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Developing Rich Interfaces in JavaFX for Ultrabooks
Developing Rich Interfaces in JavaFX for Ultrabooks
Developing Rich Interfaces in JavaFX for Ultrabooks
Developing Rich Interfaces in JavaFX for Ultrabooks
Developing Rich Interfaces in JavaFX for Ultrabooks
Developing Rich Interfaces in JavaFX for Ultrabooks
Developing Rich Interfaces in JavaFX for Ultrabooks
Developing Rich Interfaces in JavaFX for Ultrabooks
Developing Rich Interfaces in JavaFX for Ultrabooks
Developing Rich Interfaces in JavaFX for Ultrabooks
Developing Rich Interfaces in JavaFX for Ultrabooks
Developing Rich Interfaces in JavaFX for Ultrabooks
Developing Rich Interfaces in JavaFX for Ultrabooks
Developing Rich Interfaces in JavaFX for Ultrabooks
Developing Rich Interfaces in JavaFX for Ultrabooks
Developing Rich Interfaces in JavaFX for Ultrabooks
Developing Rich Interfaces in JavaFX for Ultrabooks
Developing Rich Interfaces in JavaFX for Ultrabooks
Developing Rich Interfaces in JavaFX for Ultrabooks
Developing Rich Interfaces in JavaFX for Ultrabooks
Developing Rich Interfaces in JavaFX for Ultrabooks
Developing Rich Interfaces in JavaFX for Ultrabooks
Developing Rich Interfaces in JavaFX for Ultrabooks
Developing Rich Interfaces in JavaFX for Ultrabooks
Developing Rich Interfaces in JavaFX for Ultrabooks
Developing Rich Interfaces in JavaFX for Ultrabooks
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Developing Rich Interfaces in JavaFX for Ultrabooks

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  • 1. Developing Rich Interfaces in JavaFX for Ultrabooks Bruno Borges Felipe Pedroso
  • 2. Agenda • The future of PCs • JavaFX and Touch Support • Using JNI to work with sensors 2
  • 3. Mobile Computing Lines are Blurring Ultrabook™ Convertible & Detachable Ultrabook™ TabletSmartphone Consumption Usages Creation/Productivity Notebook
  • 4. The Ultrabook™ Platform Reshaping the PC Experience 4 Ambient Light Sensor GPS Compass Near Field Communication Gyroscope Ultrabook™ Accelerometer Multi-Touch Context Aware Sensors
  • 5. OK, they have all those features… … but how can we implement them using Java?
  • 6. To allow users to TOUCH my Java App... 6 • Should I use... – AWT? – Swing? – SWT? • Actually, you can use them but... – They aren’t made for multi-touch (OK, there’s a way to do it) – You must optimize your UI controls to be more ‘touch friendly’ • So, how to do it in a simple and easy way?
  • 7. 7
  • 8. Actions supported • Touch events: Down, Move and Up – Tap (Down and Up) / Double tap – Drag and Drop (Down, Move and Up) – Hold • Gestures – Swipe: Up, Down, Left and Right – Zoom: Pinch / Spread – Rotate 8
  • 9. What I need to do to manipulate components? • Your components must extend the Node class or any of its subclasses (StackPane, ImageView, etc) • Set the proper EventHandler to handle the action. 9
  • 10. What I need to do to manipulate components? 10 • Apply a transform to the component (Translation, Rotation and Scale): • Let’s dive into some code!
  • 11. What about the sensors? JNI, I choose you!
  • 12. Available sensors on Ultrabooks • Accelerometer – Proper acceleration in three axis (x, y, z) • Gyrometer – Device orientation • Magnetometer – Strenght and direction of magnetic fields • GPS (Global Positioning System) – Location and Time information • NFC – Near Field Communication • Ambient Light Sensor – Ambient Light Level 12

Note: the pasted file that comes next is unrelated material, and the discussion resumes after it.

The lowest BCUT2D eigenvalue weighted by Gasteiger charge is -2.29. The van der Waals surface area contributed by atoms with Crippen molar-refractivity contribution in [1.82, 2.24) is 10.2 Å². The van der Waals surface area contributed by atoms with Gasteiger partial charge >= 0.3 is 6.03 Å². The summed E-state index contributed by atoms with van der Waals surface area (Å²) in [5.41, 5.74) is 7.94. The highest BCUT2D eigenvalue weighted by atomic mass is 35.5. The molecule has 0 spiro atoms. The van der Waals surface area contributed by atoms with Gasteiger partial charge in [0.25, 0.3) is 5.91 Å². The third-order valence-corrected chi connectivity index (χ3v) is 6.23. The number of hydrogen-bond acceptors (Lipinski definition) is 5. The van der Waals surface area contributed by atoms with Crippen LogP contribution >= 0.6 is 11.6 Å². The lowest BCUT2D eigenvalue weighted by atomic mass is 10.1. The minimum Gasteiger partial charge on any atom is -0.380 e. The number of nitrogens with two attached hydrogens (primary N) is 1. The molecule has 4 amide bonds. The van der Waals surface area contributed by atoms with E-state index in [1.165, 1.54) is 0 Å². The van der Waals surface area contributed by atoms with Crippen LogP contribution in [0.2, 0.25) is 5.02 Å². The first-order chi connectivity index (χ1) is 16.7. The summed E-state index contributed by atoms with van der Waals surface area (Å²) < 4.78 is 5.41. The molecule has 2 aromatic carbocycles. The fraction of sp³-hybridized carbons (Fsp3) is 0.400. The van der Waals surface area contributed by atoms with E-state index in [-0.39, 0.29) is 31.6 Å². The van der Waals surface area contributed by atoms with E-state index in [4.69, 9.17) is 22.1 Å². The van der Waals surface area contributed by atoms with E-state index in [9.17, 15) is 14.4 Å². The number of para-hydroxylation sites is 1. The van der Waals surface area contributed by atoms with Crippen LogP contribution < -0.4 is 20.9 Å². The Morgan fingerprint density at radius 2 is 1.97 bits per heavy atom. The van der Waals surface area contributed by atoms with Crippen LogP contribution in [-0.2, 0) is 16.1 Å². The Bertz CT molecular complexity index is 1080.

• 13. API Windows – Sensor Fusion 13
  • 14. API Windows – Namespaces • Windows.Sensors.*  Common sensors – Accelerometer – Gyrometer – Inclinometer – OrientationSensor – SimpleOrientationSensor – Compass – LightSensor • Windows.Devices.Geolocation  GPS – Geolocator • Windows.Networking.Proximity  NFC – ProximityDevice 14
  • 15. Windows API – How to • Get the default object of your sensor using the GetDefault method • You can call the GetCurrentReading() to get the current value of the sensors or... • ... work with the ReadingChanged event – Set the attribute ReportInterval (please, respect the MinimumReportInterval to avoid problems) – Delegate a method to handle the event (something like setting a method as a listener) – Handle the event! • This procedure is valid only for sensors from Windows.Sensors namespace 15
  • 16. How can I access that? 16
  • 17. Using JNI to access the sensors from Windows.Sensors 1. [Java] Create a native method to register the object that will handle the events that come from the sensor 2. Generate the header file using javah 3. [C++] Create a DLL Project in Visual Studio with the DLLs and namespaces of the Windows 8 APIS 4. [C++] Use a variable to keep a reference to the object and the ID (GetMethodID) of the method that will handle the event 17
  • 18. Using JNI to access the sensors from Windows.Sensors 5. [C++] Initialize the sensor and delegate a C++ method to handle the event 6. [C++] Redirect the delegate method call to the Java method using the function CallVoidMethod with the following parameters: the Java Object, the method ID and it’s parameters 7. [Java] Handle the event!  A lot of text? Please, show me the code! 18
  • 19. What about Linux? • Touch works fine, but there aren’t clear APIs to read sensors. If you know how to do it, let’s work together! 19
  • 20. Wants to know more about Intel Software? http://software.intel.com/en-us/ 20
  • 21. Windows Community http://software.intel.com/en-us/windows 21
  • 22. www.javafxcommunity.com 22
  • 23. JFXtras.org 23
  • 24. Take aways • The PC experience is being reshaped • JavaFX + Touch = AWESOME • Using JNI to access the sensors can be LEGENDARY!
  • 25. Any doubts? (if yes, the answer is 42)
  • 26. Thanks a lot! Bruno Borges facebook.com/brunocborges @brunoborges Felipe Pedroso facebook.com/felipe.a.pedroso @felipeapedroso

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